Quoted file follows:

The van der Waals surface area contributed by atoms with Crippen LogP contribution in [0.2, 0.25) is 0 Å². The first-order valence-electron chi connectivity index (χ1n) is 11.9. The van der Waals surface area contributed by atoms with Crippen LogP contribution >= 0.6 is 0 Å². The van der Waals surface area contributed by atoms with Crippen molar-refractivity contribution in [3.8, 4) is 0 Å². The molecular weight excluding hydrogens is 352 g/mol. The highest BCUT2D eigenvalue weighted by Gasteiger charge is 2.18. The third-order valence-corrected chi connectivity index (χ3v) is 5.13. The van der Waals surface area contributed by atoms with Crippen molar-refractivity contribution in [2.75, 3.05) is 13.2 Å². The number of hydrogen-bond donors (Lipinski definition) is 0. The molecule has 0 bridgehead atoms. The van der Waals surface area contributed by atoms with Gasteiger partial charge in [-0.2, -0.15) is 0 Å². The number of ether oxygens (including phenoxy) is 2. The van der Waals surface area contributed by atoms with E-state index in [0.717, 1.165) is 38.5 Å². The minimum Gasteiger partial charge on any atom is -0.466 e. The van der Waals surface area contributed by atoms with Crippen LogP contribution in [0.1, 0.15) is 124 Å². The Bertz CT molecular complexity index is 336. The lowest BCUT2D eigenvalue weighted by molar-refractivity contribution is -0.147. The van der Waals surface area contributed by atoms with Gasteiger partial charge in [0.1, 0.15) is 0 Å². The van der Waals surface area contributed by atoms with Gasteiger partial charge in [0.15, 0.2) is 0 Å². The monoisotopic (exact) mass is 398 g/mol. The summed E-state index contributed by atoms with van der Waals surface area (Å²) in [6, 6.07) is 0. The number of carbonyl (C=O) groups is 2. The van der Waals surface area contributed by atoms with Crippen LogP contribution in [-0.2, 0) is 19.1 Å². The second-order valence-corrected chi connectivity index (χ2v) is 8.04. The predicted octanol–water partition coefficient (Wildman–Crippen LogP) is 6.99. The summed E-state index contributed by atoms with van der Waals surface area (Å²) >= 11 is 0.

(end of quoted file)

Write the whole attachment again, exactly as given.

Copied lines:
The van der Waals surface area contributed by atoms with Crippen LogP contribution in [0.2, 0.25) is 0 Å². The first-order valence-electron chi connectivity index (χ1n) is 11.9. The van der Waals surface area contributed by atoms with Crippen LogP contribution >= 0.6 is 0 Å². The van der Waals surface area contributed by atoms with Crippen molar-refractivity contribution in [3.8, 4) is 0 Å². The molecular weight excluding hydrogens is 352 g/mol. The highest BCUT2D eigenvalue weighted by Gasteiger charge is 2.18. The third-order valence-corrected chi connectivity index (χ3v) is 5.13. The van der Waals surface area contributed by atoms with Crippen molar-refractivity contribution in [2.75, 3.05) is 13.2 Å². The number of hydrogen-bond donors (Lipinski definition) is 0. The molecule has 0 bridgehead atoms. The van der Waals surface area contributed by atoms with Gasteiger partial charge in [-0.2, -0.15) is 0 Å². The number of ether oxygens (including phenoxy) is 2. The van der Waals surface area contributed by atoms with E-state index in [0.717, 1.165) is 38.5 Å². The minimum Gasteiger partial charge on any atom is -0.466 e. The van der Waals surface area contributed by atoms with Crippen LogP contribution in [0.1, 0.15) is 124 Å². The Bertz CT molecular complexity index is 336. The lowest BCUT2D eigenvalue weighted by molar-refractivity contribution is -0.147. The van der Waals surface area contributed by atoms with Gasteiger partial charge in [0.1, 0.15) is 0 Å². The van der Waals surface area contributed by atoms with Gasteiger partial charge in [0.15, 0.2) is 0 Å². The monoisotopic (exact) mass is 398 g/mol. The summed E-state index contributed by atoms with van der Waals surface area (Å²) in [6, 6.07) is 0. The number of carbonyl (C=O) groups is 2. The van der Waals surface area contributed by atoms with Crippen LogP contribution in [-0.2, 0) is 19.1 Å². The second-order valence-corrected chi connectivity index (χ2v) is 8.04. The predicted octanol–water partition coefficient (Wildman–Crippen LogP) is 6.99. The summed E-state index contributed by atoms with van der Waals surface area (Å²) >= 11 is 0.